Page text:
Leaks in the control room, however, continued, and she headed home. That day, 12 May, she attempted to send a message to ComSubRon 5. Two days later, she was still attempting to raise Brisbane, sending her message via Port Moresby, Townsville, Queensland, and Honolulu, Hawaii. On 16 May, her port engine flooded, but was put back into commission, temporarily. On 17 May, she raised Dutch Harbor, whence her dispatches were relayed to Brisbane. Three days later, she arrived in Moreton Bay.

On 3 July, S-42 departed Brisbane for her second patrol. On 12 July, prior to taking up her offensive role in St. George's Channel, she landed an agent at Adler Bay, near Rabaul. His first report, soon dispatched, warned her to avoid native canoes as the Japanese were paying well for information. Weather, however, proved to be the worst impediment, encountered as frequent rains and heavy seas hindered her hunting.

On the night of 19 July, S-42 returned to Adler Bay; reembarked the Australian intelligence officer, then got underway for Brisbane, where she arrived on 28 July.

During the first week in August, the Allied offensive began with the landings on Guadalcanal. Two weeks later, on 21 August, S-42 (now commanded by Harley K. Nauman, Class of 1934)[5] headed for the Solomons to support the offensive by patrolling in the already bloodied and iron-filled waters of the Savo Island–Cape Esperance area.

On 23 August, an engine room hatch, improperly latched, began to leak — 15 gallons per hour at 90 feet. Wooden wedges were driven into the coaming, reducing the flow to a drip. S-42 continued on to the Solomons. She arrived on station five days later and remained into September; but — without modern electronics, quick maneuverability, and speed — she was unable to close the night convoys from Rabaul.

Upkeep at Brisbane occupied the period between 19 September and 19 October. On 20 October, she headed for the Solomons to intercept traffic on the Rabaul-Faisi-Buin line, as well as lay mines.[6] Assigned to Bougainville Strait, she again made many contacts, but was unable to score. On 2 November, she fired four torpedoes at a destroyer steaming in company with three others. An explosion was heard, but depth charge attacks precluded determining the results.

On 5 November, she departed the area and made for the Fiji Islands. On 16 November, she moored in Suva harbor, where she was joined by others of her division and, on 1 December, she got underway to return to the United States.

Transiting the Panama Canal in early January 1943, she proceeded to Cuba in February; provided antisubmarine warfare training services for newly commissioned destroyers through March, then continued on to Philadelphia, where she underwent overhaul and acquired air conditioning and radar. In late June, she departed Hampton Roads for San Diego, whence she sailed for the Aleutian Islands in mid-August. On 2 September, she departed Dutch Harbor for the Kuril Islands and her only North Pacific war patrol.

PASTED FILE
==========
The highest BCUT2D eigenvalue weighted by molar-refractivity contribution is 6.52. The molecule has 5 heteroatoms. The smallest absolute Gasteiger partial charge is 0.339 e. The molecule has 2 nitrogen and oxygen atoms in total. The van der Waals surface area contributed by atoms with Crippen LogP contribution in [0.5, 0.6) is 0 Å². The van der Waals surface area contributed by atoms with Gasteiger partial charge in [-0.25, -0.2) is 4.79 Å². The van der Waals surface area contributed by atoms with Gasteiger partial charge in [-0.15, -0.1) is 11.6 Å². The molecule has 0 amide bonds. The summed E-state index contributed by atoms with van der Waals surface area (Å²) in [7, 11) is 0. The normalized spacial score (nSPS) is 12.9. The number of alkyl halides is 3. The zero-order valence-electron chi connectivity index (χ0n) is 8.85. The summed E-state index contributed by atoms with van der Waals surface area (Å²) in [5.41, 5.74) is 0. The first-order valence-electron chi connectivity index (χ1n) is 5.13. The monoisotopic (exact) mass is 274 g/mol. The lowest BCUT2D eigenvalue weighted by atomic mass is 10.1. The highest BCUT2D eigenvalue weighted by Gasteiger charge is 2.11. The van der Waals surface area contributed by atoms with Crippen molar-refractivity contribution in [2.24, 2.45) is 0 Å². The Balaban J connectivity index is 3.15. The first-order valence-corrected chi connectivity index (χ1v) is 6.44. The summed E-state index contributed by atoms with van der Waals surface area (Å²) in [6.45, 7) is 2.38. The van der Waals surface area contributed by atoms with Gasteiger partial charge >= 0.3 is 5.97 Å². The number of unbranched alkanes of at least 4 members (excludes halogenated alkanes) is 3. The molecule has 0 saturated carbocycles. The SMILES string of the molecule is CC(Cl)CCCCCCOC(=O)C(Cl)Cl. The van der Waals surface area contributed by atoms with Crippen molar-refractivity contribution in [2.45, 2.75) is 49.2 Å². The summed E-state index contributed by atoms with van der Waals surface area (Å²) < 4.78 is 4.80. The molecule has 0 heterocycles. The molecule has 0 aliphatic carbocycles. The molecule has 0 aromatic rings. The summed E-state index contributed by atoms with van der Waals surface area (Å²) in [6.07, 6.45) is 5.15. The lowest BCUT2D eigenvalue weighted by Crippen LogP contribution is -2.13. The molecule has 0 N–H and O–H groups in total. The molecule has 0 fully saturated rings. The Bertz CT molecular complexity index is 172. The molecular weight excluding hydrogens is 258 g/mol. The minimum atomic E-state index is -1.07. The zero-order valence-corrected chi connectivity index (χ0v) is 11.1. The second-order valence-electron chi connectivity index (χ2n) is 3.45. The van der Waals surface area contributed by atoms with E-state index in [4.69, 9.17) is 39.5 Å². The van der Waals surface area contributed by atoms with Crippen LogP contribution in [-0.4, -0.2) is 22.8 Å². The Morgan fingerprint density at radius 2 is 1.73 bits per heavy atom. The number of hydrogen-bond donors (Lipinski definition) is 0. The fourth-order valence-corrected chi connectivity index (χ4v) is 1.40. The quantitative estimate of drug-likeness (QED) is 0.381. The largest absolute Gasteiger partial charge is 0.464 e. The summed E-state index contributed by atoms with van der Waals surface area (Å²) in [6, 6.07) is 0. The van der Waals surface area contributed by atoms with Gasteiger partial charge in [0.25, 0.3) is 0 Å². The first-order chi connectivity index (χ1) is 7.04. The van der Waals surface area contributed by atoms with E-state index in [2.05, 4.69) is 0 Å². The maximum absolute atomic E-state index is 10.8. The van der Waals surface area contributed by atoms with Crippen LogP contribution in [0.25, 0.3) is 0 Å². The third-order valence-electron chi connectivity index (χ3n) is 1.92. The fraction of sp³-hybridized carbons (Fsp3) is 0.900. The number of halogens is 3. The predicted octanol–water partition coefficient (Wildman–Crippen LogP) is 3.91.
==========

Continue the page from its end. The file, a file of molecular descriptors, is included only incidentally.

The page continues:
Stopping en route at Attu, the forty-day patrol was spent primarily in the Paramushiro-Onekotan area, and contributed no sinkings or damage. She returned to Dutch Harbor on 12 October. On 23 November, she departed again. En route to her assigned area, her port engine seized, and her patrol was cancelled. On 27 November, she put into Massacre Bay, Attu, where she remained for repairs into January 1944. In February, she returned to Dutch Harbor thence proceeded to Pearl Harbor and another tour in the southwest Pacific.

S-42 arrived at Milne Bay, New Guinea, on 19 March. There, through May, she provided target services to ships conducting antisubmarine warfare exercises. In June, she shifted to Seeadler Harbor in the Admiralty Islands; provided similar services until 1 August; then prepared for her last war patrol. Five days later, she got underway for Halmahera with a four-man Australian intelligence team embarked. On 15, 21, and 22 August, members of the team were landed, singly, at designated points. These men were to contact and pick up other agents previously landed. On 26 August, the scout landed at Gorango Bay was recovered alone. He had been unable to contact his assigned agent. The other scouts were not recovered. On 3 September, S-42 returned to Seeadler Harbor.

Resuming ASW training duties, S-42 remained in the Admiralties into October. At mid-month, she arrived at Brisbane for overhaul; and, in January 1945, she returned to the Admiralties. In mid-February, she departed Manus for California, arriving at San Diego at the end of March. There, she provided training services for the West Coast Sound School through the end of World War II. In September, she shifted to San Francisco, California, where she was decommissioned on 25 October 1945. Stricken from the Naval Vessel Register on 13 November, she was sold for scrapping in November 1946.

S-42 earned one battle star during World War II.


  1. Blair, Clay, Jr. Silent Victory (Bantam, 1976).
  2. Blair, p.912.
  3. Blair, p.222.
  4. Blair, p.222.
  5. Blair, p.913.
  6. Blair, p.920.

This article incorporates text from the public domain Dictionary of American Naval Fighting Ships.